Parmesan partnership to put ‘blockchain ready’ digital chip on all cheese wheels29 Jun 2022
A new line of food-safe and secure digital labels on each Parmigiano Reggiano cheese wheel will deliver previously unseen levels of traceability, product control, and quality assurance, says the Consorzio del Parmigiano Reggiano (CFPR).
The new partnership sees CFPR team up with leading producer of casein cheese marks Kaasmerk Matec (Kaasmerk) and micro transponder digital tracing technology specialists p-Chip Corporation (p-Chip), to create a small digital device integrated into casein labels: an industry-standard, protein-based type of cheese identification method that has been applied to all Parmigiano Reggiano cheese wheels since 2002.
"Parmigiano Reggiano is one of the world's oldest and most famous cheeses, and it is a product that symbolizes Italian produce," said Nicola Bertinelli, president of the CFPR. "Since the establishment of our Consortium in 1934, we have worked to convey the value of our product globally and distinguish it from similar-sounding products on the market that do not meet our strict requirements for production and area of origin.”
“By being the first to incorporate these secure digital labels onto our cheese wheels, we can continue to ensure consumer safety, bringing the traceability and the authentication of our products to meet industry 4.0 technological targets."
A new secure digital tracking chip
A CFPR spokesperson told Ingredients Network that the use of a micro-transponder chip has much more potential than the current system (which utilizes a data-matrix code) and will allow Parmigiano Reggiano producers to implement and improve traceability systems.
“Once it is read, the chip is activated and records all data precisely and securely, sending them to the cloud,” said the CFPR, adding that the system is “blockchain-ready” and allows much more information to be uploaded and tracked than the previous system did.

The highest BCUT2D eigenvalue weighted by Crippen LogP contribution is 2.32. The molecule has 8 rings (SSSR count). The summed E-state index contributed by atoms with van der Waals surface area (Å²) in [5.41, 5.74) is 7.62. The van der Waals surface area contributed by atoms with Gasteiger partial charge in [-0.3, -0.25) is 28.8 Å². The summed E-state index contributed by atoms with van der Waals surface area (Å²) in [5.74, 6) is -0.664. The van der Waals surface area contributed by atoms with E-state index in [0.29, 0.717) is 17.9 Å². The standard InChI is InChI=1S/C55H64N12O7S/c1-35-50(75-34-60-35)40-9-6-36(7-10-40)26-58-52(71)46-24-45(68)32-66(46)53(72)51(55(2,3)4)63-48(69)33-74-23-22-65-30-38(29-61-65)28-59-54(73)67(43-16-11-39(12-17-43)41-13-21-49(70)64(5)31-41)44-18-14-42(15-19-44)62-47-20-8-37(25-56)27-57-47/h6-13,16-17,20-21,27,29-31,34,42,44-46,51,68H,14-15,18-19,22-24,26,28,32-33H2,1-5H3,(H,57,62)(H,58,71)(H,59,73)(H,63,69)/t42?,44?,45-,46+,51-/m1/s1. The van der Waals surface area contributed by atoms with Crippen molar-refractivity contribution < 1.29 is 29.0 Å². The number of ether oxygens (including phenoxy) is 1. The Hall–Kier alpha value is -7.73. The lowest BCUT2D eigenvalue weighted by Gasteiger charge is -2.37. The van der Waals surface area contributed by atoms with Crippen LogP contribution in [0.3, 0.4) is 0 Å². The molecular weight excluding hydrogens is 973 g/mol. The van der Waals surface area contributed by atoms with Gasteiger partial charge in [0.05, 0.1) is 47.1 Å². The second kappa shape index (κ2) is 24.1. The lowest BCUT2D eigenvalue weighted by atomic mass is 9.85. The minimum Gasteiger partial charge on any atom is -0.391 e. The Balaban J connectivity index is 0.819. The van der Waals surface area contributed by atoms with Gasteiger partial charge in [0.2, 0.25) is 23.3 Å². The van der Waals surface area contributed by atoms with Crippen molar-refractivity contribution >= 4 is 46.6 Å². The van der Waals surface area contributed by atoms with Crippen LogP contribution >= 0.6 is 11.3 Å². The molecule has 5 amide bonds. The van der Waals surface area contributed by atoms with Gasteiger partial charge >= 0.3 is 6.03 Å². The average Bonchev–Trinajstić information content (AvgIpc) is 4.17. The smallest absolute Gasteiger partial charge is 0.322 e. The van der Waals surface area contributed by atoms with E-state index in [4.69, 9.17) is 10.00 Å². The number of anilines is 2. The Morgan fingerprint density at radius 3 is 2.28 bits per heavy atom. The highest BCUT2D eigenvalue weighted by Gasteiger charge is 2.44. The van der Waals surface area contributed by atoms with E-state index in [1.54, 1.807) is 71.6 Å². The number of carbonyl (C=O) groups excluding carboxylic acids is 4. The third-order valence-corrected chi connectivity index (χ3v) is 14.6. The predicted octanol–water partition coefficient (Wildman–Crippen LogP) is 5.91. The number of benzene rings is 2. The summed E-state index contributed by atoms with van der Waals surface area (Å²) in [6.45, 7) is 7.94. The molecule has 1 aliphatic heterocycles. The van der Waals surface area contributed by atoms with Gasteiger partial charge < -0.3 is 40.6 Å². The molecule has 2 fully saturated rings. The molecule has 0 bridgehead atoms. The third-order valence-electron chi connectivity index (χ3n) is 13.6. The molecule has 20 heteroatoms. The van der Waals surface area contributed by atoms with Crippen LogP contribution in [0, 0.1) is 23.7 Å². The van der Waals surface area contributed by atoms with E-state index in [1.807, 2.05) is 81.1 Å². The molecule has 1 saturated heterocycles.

The p-Chip micro-transponder is smaller than a grain of salt and can withstand multiple stages of processing and seasoning, meaning producers can track and control inventory, provide product authentication, perform quality assurance testing, and track multiple other aspects of product serialization and consumer safety, said the CFPR.
Track-and-trace tech protects in event of recalls
Each chip provides a digital label with a unique identification code. The systems uses encryption technologies that mean the chips cannot be read by other systems and cannot be copied in the way that a casein label can be, therefore providing a greater guarantee for quality and authentication, the consortium added.
"We're pleased to partner with a leading global brand as Consorzio del Parmigiano Reggiano is, to bring world-class, disruptive tracing technology to the food industry," said Joe Wagner, CEO of p-Chip Corporation.
"By integrating p-Chip micro transponders into casein tags, CFPR can better control its inventory, protect and differentiate its products against look and sound-alike brands and have access to unmatchable track-and-trace technology to protect itself in the case of recalls or other issues.”
Testing to continue before 2022 rollout
Over the past two years, the CFPR conducted extensive testing of the new digitally-integrated casein label and approved the label's technical use for the authentication and digital traceability of Parmigiano Reggiano cheese.
Next, in the final phase of testing, the new digital food labels will be added to 100,000 CFPR bulk cheese wheels in the second quarter of 2022.
“In this test phase, 100,000 plates with the chip will be applied to as many Parmigiano Reggiano wheels. At the end of the test, appropriate evaluations will be made to assess the application to the entire production,” the CFPR told us.
Low-cost traceability technology
The consortium added that while the costs for the project is not yet finalised, the digital tracking chip has a very low cost.
“Considering the number of moulds produced in a year (4,000,000), it would cost very little compared to the current cost of casein plate,” said CFPR. “Certainly, this cost will not be borne by the consumer.”
“At this stage, the application of the chip to the portions that go to the consumer is not foreseen,” it added.
“But thanks to this technology, the traceability of the individual wheel can be implemented so that those who process the whole wheels to portion them can, by reading the chip, acquire all the information related to the wheel itself, which could then be reported on the packaging for the final consumer.”
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